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Richard Bilton won the English National Singles Championship

[<<] [>>] by Stephen Mulliner at Sussex County CC [^] -> bottom
28th September (GC - Championships)

Richard Bilton wins his first GC "major"

The final of the English National Singles Championship for the Ascot Cup is the last major event of the domestic GC season and was hosted by Sussex County CC on 15 and 16 September. The Southwick courts were in excellent condition, complemented by sunny weather over the weekend. The grades of the top four players were only narrowly separated in the 2,500 region which paved the way for close contests. It was anyone's guess who would eventually prevail.
The 16 competitors played best-of-three 13 point games in four blocks of four on Saturday to determine the top two who would progress to the championship KO Stage. In Blocks A, B and C, the top seeds Ian Burridge, Stephen Mulliner and Jonathan Powe each dropped only one game in completing three wins each. Block D was more closely contested with Richard Bilton losing in three games to a resurgent Will Gee. However, Will then lost to Chris Roberts so Richard just won the block on net hoops.

Rachel Gee regained her European GC Champion title at Budleigh this May with a superb display of shooting and hoop running against Pierre Beaudry in the final. She is, as they say, no mug at GC. However, she was comprehensively "mugged" by Richard Bilton in their quarter-final encounter. Richard appeared to have adopted a successful strategy of "not missing" and swept into the semi-finals by 7-3, 7-1. There he faced Stephen Mulliner (to whom he had lost three matches earlier in the season) who had beaten Peter Dowd 7-3, 7-4.

The other half of the draw featured two close encounters. Lionel Tibble was in prime form in game 1 against Jonathan Powe who has become one of the most consistent of the top players in both AC and GC. Lionel's speciality is the controlled centre-ball clearance from any range up to 15 yards which prods the opponent ball away by a dozen yards or more while Lionel's ball hugs the current hoop like a long-lost cousin. It is infuriatingly effective. However, the magic left him during game 2 and Jonathan recovered to win 4-7, 7-4, 7-5.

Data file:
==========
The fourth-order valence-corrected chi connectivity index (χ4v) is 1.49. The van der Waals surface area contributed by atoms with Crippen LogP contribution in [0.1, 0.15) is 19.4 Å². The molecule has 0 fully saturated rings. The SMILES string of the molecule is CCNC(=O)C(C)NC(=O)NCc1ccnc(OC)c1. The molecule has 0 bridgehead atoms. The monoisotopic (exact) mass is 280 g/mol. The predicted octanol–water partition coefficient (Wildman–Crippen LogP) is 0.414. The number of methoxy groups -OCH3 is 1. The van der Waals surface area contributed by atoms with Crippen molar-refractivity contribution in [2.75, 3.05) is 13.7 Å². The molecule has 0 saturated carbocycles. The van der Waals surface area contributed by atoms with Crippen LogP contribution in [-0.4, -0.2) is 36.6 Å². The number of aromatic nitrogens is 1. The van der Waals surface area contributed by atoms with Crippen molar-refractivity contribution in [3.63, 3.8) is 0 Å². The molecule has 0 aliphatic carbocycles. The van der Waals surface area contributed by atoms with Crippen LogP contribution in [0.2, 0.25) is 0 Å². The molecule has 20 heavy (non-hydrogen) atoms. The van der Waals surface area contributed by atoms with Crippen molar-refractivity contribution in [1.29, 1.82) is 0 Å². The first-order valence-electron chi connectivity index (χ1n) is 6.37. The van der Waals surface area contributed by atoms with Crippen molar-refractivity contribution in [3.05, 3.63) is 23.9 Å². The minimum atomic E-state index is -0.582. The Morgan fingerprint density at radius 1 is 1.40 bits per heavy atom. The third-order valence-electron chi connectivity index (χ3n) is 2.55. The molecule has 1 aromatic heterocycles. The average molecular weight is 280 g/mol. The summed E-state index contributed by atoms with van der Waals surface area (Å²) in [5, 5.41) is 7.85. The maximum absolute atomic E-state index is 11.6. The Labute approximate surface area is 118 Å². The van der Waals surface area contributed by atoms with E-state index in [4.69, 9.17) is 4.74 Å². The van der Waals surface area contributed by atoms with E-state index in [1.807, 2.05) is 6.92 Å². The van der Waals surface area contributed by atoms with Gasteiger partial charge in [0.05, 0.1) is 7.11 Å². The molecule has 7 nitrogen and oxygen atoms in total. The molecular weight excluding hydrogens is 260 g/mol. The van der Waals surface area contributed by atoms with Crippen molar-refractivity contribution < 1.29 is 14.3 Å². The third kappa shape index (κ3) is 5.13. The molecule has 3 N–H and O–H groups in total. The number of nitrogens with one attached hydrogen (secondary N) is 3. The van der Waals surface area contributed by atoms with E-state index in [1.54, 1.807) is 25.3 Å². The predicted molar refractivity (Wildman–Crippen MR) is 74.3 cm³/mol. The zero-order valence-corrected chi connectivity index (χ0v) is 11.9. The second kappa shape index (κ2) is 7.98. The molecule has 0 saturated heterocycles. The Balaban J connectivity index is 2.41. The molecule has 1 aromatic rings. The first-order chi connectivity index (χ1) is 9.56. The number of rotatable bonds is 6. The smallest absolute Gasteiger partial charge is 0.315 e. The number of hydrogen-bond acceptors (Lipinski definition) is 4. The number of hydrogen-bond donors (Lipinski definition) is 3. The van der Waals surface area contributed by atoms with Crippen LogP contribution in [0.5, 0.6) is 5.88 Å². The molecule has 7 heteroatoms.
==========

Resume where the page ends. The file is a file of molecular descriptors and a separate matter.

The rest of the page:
Will Gee is one of the most entertaining players to watch. He can oscillate between brilliance, the opposite and brilliance in as many strokes. The opponent and the spectators often have no idea what is coming next (and neither, it is suspected, does Will). But he can grind it out as well and duly did so against Ian Burridge after losing a tight opening game, prevailing by 6-7, 7-3, 7-5.

Richard Bilton and Stephen Mulliner ended their first two games at the 13th hoop with Richard hanging on in game 1 by remorseless clearing, especially in the later stages. He made an excellent start in game 3 by roaring to a 5-1 lead with a succession of long hoops. Stephen staged a brief rally but, after a prolonged duel at 10, Richard ran a very angled hoop to clinch his place in the final by 7-6, 6-7, 7-3.

The other semi-final started in the opposite way to the Powe/Tibble quarter-final. Jonathan Powe's consistency made short work of the opening game as Will struggled to hit straight. However, Will upped his game and fought back to take the match 3-7, 7-5, 7-5.

The Gee roller-coaster continued in the opening game of the final where Richard Bilton astonished everyone except perhaps himself by taking the opening game 7-0. When did that last happen at this level? Once more, Will dug deep, fought back and took game 2 with a trademark jump through hoop 12 from 4 yards. This set the scene for a dramatic conclusion with Will bidding for his third Ascot title and Richard seeking his first GC "major". As it turned out, Richard maintained his impressive accuracy in both hooping and clearing and this was enough to develop and maintain an edge that translated into victory by 7-0, 5-7, 7-4. It was a very well-deserved victory and confirms the significant improvement he has made this season and his place as one of the top young players in the game.

The Plate was played as a 19-point single game knock-out. The final was contested by David Dray and Manuel Alvarez-Sala, the youngest of four brothers who make up half of the top eight GC players in Spain, who was able to step in when a player had to withdraw at the last minute. Manuel won a tight contest by 7-4, 7-6.

Warm thanks are due to Sussex County for hosting the event and preparing the courts so well, including having four mown on Sunday morning.



 

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